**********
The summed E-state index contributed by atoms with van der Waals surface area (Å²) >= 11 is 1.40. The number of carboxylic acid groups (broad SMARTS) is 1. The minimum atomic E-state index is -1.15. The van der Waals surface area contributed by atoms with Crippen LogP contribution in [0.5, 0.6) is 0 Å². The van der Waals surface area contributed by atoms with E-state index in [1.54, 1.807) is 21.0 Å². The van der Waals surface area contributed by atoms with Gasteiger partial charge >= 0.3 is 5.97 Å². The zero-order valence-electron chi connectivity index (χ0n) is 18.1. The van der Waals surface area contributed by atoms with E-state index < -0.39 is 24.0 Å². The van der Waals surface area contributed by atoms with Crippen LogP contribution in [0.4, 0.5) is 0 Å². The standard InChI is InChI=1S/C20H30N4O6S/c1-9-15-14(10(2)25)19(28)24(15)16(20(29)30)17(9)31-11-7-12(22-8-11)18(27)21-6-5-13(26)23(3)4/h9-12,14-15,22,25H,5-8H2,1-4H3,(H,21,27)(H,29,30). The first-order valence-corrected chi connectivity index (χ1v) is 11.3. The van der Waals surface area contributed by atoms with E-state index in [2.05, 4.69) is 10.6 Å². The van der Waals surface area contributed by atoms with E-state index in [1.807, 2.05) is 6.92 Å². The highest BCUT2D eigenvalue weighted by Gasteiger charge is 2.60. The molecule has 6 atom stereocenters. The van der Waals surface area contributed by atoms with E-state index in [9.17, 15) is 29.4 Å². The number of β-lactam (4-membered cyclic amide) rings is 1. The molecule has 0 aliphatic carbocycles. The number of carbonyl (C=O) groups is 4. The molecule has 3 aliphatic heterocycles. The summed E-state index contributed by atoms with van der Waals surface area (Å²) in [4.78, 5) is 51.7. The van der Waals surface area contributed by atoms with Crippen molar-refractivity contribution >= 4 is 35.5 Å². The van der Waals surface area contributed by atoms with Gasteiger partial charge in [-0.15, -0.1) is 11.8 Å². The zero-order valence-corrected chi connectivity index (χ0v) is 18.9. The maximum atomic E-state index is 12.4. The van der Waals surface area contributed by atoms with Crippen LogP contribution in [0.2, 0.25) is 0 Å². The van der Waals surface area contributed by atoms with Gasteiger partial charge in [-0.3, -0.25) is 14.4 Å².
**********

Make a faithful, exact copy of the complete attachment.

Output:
The summed E-state index contributed by atoms with van der Waals surface area (Å²) >= 11 is 1.40. The number of carboxylic acid groups (broad SMARTS) is 1. The minimum atomic E-state index is -1.15. The van der Waals surface area contributed by atoms with Crippen LogP contribution in [0.5, 0.6) is 0 Å². The van der Waals surface area contributed by atoms with E-state index in [1.54, 1.807) is 21.0 Å². The van der Waals surface area contributed by atoms with Gasteiger partial charge >= 0.3 is 5.97 Å². The zero-order valence-electron chi connectivity index (χ0n) is 18.1. The van der Waals surface area contributed by atoms with E-state index < -0.39 is 24.0 Å². The van der Waals surface area contributed by atoms with Crippen LogP contribution in [0.4, 0.5) is 0 Å². The standard InChI is InChI=1S/C20H30N4O6S/c1-9-15-14(10(2)25)19(28)24(15)16(20(29)30)17(9)31-11-7-12(22-8-11)18(27)21-6-5-13(26)23(3)4/h9-12,14-15,22,25H,5-8H2,1-4H3,(H,21,27)(H,29,30). The first-order valence-corrected chi connectivity index (χ1v) is 11.3. The van der Waals surface area contributed by atoms with E-state index in [2.05, 4.69) is 10.6 Å². The van der Waals surface area contributed by atoms with E-state index in [1.807, 2.05) is 6.92 Å². The highest BCUT2D eigenvalue weighted by Gasteiger charge is 2.60. The molecule has 6 atom stereocenters. The van der Waals surface area contributed by atoms with E-state index in [9.17, 15) is 29.4 Å². The number of β-lactam (4-membered cyclic amide) rings is 1. The molecule has 0 aliphatic carbocycles. The number of carbonyl (C=O) groups is 4. The molecule has 3 aliphatic heterocycles. The summed E-state index contributed by atoms with van der Waals surface area (Å²) in [4.78, 5) is 51.7. The van der Waals surface area contributed by atoms with Crippen molar-refractivity contribution >= 4 is 35.5 Å². The van der Waals surface area contributed by atoms with Gasteiger partial charge in [-0.15, -0.1) is 11.8 Å². The zero-order valence-corrected chi connectivity index (χ0v) is 18.9. The maximum atomic E-state index is 12.4. The van der Waals surface area contributed by atoms with Crippen LogP contribution in [0.2, 0.25) is 0 Å². The van der Waals surface area contributed by atoms with Gasteiger partial charge in [-0.3, -0.25) is 14.4 Å².